The present government got rid of the most offensive parts of Labour’s attack on civil liberties when it reduced the time people can be held without charge or trial, and ditched the Identity card scheme. More can be done to restore lost civil liberties, which used to define an Englishman’s rights – and came to include an Englishwoman’s rights too as the twentieth century rightly enfranchised women.
Civil liberty would be strengthened by fewer but better laws. Our freedom rests in part on supporting an independent police force and prosecution service, where politicians cannot interfere in individual cases, and on a supreme Parliament which can police the independence of the law and change the Statutes as required. This system is under threat from the European Convention on Human Rights, which has been extended from a sensible set of general proposals to encourage freedom loving states, into an alternative system of law which judges our own Parliamentary process and our own freely chosen laws. Reform of this system is needed to restore UK Parliamentary authority over what the law is, and to restore the independence of our courts over how the law is applied and interpreted.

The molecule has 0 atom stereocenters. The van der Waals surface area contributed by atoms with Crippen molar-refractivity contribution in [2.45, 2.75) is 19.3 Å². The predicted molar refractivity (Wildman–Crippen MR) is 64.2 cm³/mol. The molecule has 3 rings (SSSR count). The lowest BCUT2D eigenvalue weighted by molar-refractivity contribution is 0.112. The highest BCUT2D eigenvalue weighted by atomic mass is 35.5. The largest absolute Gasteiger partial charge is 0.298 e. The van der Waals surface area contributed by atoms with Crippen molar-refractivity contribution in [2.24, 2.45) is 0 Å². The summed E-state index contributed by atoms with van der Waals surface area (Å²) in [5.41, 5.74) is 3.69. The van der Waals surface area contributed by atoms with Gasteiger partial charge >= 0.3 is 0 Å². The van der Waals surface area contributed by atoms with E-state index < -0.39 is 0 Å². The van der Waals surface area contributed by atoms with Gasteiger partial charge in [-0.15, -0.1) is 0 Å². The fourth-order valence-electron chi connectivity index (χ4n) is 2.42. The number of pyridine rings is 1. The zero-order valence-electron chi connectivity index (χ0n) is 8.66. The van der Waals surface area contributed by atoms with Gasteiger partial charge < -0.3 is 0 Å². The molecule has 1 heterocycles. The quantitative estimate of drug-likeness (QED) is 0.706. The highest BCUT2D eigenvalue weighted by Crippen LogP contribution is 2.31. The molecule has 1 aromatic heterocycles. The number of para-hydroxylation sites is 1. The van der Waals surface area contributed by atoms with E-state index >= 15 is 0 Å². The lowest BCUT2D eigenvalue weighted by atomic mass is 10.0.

A democratic state should not take powers to remove money from people’s bank accounts if the taxman thinks they owe some. It should avoid further drift towards the pocket money society of some Labour imaginings, where government regards all income in the state as its to distribute, leaving what it thinks appropriate for the individuals who earned it.
The government is rightly looking at how it can reduce the use of stop and search powers. These are necessary but should be used where there is reasonable suspicion that someone may be about commit an offence or is committing one.
The fundamentals of our system are good, and need restoring. Everyone is innocent until proved guilty. No-one should be detained for a long period without charge and the prospect of an early trial.The presence of a few nasty potential terrorists in our midst should never be used as an excuse to remove the ancient liberties of the English.